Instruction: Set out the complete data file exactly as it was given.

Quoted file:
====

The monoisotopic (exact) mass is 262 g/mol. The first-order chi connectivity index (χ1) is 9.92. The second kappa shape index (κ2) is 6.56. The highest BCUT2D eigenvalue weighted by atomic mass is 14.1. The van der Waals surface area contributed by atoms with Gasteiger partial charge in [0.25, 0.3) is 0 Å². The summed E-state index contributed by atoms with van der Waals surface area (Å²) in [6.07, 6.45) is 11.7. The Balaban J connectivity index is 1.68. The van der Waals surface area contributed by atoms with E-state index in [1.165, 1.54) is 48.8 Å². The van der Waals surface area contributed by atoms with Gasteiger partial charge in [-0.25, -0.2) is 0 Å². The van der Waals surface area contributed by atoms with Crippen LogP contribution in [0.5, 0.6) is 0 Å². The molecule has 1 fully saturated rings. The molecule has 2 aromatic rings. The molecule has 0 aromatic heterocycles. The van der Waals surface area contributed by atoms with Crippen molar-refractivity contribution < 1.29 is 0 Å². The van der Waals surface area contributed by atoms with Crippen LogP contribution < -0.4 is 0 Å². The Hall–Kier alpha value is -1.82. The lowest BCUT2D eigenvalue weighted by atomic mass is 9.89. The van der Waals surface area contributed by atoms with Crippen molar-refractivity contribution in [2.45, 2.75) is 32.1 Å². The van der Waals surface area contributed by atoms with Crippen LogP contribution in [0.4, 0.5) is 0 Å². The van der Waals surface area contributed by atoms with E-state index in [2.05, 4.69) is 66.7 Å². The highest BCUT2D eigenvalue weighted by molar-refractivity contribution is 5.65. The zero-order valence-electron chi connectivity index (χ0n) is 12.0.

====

The monoisotopic (exact) mass is 262 g/mol. The first-order chi connectivity index (χ1) is 9.92. The second kappa shape index (κ2) is 6.56. The highest BCUT2D eigenvalue weighted by atomic mass is 14.1. The van der Waals surface area contributed by atoms with Gasteiger partial charge in [0.25, 0.3) is 0 Å². The summed E-state index contributed by atoms with van der Waals surface area (Å²) in [6.07, 6.45) is 11.7. The Balaban J connectivity index is 1.68. The van der Waals surface area contributed by atoms with E-state index in [1.165, 1.54) is 48.8 Å². The van der Waals surface area contributed by atoms with Gasteiger partial charge in [-0.25, -0.2) is 0 Å². The van der Waals surface area contributed by atoms with Crippen LogP contribution in [0.5, 0.6) is 0 Å². The molecule has 1 fully saturated rings. The molecule has 2 aromatic rings. The molecule has 0 aromatic heterocycles. The van der Waals surface area contributed by atoms with Crippen molar-refractivity contribution < 1.29 is 0 Å². The van der Waals surface area contributed by atoms with Crippen LogP contribution < -0.4 is 0 Å². The Hall–Kier alpha value is -1.82. The lowest BCUT2D eigenvalue weighted by atomic mass is 9.89. The van der Waals surface area contributed by atoms with Crippen molar-refractivity contribution in [2.45, 2.75) is 32.1 Å². The van der Waals surface area contributed by atoms with Crippen LogP contribution in [0.4, 0.5) is 0 Å². The van der Waals surface area contributed by atoms with E-state index in [2.05, 4.69) is 66.7 Å². The highest BCUT2D eigenvalue weighted by molar-refractivity contribution is 5.65. The zero-order valence-electron chi connectivity index (χ0n) is 12.0.